Levels of Felt Stigma among a Group of People with HIV in Puerto Rico

Julio Jimenez, Marangelie Morales, Eida Castro, Marieva Puig, Carmen N. Vélez, Lydia Santiago, Carmen Zorrilla


Objective: HIV felt stigma is a major problem needing to be addressed because of its association with poor treatment adherence, decreases in help-seeking behaviors, high-risk sexual conduct, emotional discomfort, and the reduction of well-being in people with HIV/AIDS (PWHA). The aim of this study was to identify the frequency of felt stigma among PWHA in Puerto Rico. Methods: A cross-sectional study was conducted with 249 subjects (59% men, 41% women). Participants completed the Puerto Rico Comprehensive Center for HIV Disparities (PR-CCHD) Sociodemographic Questionnaire and the HIV Felt Sigma Scale. Results: 80% of the subjects showed some level of felt stigma. Women showed significantly higher levels of HIV-related felt stigma than did men. Disclosure, negative self-image, and public attitude scores were also higher in women than in men. Sociodemographic variables such as age, marital status, employment status, income, and educational level showed significant associations with felt stigma and its dimensions. Conclusion: Results of this study evidence the need to develop culturally sensitive intervention models to reduce the felt-stigma burden in PWHA.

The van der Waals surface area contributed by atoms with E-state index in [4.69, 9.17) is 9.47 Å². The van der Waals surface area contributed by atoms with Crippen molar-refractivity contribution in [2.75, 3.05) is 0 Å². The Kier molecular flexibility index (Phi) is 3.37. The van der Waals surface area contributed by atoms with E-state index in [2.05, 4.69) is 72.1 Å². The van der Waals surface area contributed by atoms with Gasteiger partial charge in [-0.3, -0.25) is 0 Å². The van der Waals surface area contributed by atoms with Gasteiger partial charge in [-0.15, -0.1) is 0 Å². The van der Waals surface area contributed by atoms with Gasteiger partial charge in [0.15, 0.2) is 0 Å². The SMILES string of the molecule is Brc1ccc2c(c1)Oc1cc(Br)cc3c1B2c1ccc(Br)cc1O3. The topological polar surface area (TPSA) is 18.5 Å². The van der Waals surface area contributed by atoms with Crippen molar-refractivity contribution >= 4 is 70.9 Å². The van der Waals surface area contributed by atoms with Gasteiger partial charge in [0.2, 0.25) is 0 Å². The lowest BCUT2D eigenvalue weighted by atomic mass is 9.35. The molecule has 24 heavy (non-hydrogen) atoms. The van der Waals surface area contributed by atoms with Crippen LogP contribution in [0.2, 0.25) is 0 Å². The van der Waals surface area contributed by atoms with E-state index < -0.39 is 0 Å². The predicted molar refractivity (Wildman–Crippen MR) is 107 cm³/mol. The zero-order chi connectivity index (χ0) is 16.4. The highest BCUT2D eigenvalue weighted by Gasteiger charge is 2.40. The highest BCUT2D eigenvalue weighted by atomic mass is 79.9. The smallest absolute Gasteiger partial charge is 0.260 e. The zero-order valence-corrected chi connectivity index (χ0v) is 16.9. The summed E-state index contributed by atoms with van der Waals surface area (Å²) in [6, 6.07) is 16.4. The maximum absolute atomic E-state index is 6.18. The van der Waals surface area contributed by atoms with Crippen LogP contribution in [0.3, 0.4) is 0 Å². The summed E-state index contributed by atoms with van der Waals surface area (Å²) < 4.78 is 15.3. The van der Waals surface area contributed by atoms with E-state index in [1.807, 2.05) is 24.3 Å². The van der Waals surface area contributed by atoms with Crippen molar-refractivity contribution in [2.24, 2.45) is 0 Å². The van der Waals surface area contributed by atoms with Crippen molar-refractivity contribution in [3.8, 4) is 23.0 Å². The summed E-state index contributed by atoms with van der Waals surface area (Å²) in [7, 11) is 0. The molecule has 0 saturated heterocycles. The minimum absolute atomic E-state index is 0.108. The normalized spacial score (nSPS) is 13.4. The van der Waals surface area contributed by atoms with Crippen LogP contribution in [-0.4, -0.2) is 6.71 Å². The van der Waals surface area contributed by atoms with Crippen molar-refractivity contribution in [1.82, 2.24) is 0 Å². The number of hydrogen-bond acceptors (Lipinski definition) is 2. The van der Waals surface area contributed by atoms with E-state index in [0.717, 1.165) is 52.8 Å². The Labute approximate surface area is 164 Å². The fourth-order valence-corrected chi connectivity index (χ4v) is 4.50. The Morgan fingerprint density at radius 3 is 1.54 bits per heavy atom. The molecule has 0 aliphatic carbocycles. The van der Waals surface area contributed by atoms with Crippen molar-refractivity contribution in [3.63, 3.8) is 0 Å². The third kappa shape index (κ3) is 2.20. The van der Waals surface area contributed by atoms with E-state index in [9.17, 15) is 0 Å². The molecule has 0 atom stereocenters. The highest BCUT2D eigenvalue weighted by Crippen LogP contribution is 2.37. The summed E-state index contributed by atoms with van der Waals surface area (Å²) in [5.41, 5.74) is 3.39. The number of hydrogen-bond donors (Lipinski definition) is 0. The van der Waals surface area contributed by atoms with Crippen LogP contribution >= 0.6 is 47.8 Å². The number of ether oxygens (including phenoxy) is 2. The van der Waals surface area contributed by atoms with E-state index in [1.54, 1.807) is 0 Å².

HIV Felt-Stigma Scale; Puerto Rican population; People living with HIV/AIDS

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